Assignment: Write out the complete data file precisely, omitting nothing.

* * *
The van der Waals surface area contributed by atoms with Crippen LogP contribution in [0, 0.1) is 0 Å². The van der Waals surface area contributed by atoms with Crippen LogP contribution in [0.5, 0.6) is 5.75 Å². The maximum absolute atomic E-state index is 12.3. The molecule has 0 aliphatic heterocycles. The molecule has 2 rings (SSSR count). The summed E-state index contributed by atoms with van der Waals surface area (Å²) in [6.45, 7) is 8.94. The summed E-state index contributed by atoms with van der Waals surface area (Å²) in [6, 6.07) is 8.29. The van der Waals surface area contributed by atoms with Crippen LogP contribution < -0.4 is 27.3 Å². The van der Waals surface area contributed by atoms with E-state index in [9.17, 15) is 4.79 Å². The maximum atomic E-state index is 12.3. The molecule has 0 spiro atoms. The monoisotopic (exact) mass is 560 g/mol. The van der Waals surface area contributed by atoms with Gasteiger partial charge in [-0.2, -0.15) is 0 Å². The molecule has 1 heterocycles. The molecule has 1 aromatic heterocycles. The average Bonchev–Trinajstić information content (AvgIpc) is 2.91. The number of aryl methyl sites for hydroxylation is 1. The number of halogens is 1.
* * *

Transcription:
The van der Waals surface area contributed by atoms with Crippen LogP contribution in [0, 0.1) is 0 Å². The van der Waals surface area contributed by atoms with Crippen LogP contribution in [0.5, 0.6) is 5.75 Å². The maximum absolute atomic E-state index is 12.3. The molecule has 0 aliphatic heterocycles. The molecule has 2 rings (SSSR count). The summed E-state index contributed by atoms with van der Waals surface area (Å²) in [6.45, 7) is 8.94. The summed E-state index contributed by atoms with van der Waals surface area (Å²) in [6, 6.07) is 8.29. The van der Waals surface area contributed by atoms with Crippen LogP contribution < -0.4 is 27.3 Å². The van der Waals surface area contributed by atoms with E-state index in [9.17, 15) is 4.79 Å². The maximum atomic E-state index is 12.3. The molecule has 0 spiro atoms. The monoisotopic (exact) mass is 560 g/mol. The van der Waals surface area contributed by atoms with Gasteiger partial charge in [-0.2, -0.15) is 0 Å². The molecule has 1 heterocycles. The molecule has 1 aromatic heterocycles. The average Bonchev–Trinajstić information content (AvgIpc) is 2.91. The number of aryl methyl sites for hydroxylation is 1. The number of halogens is 1.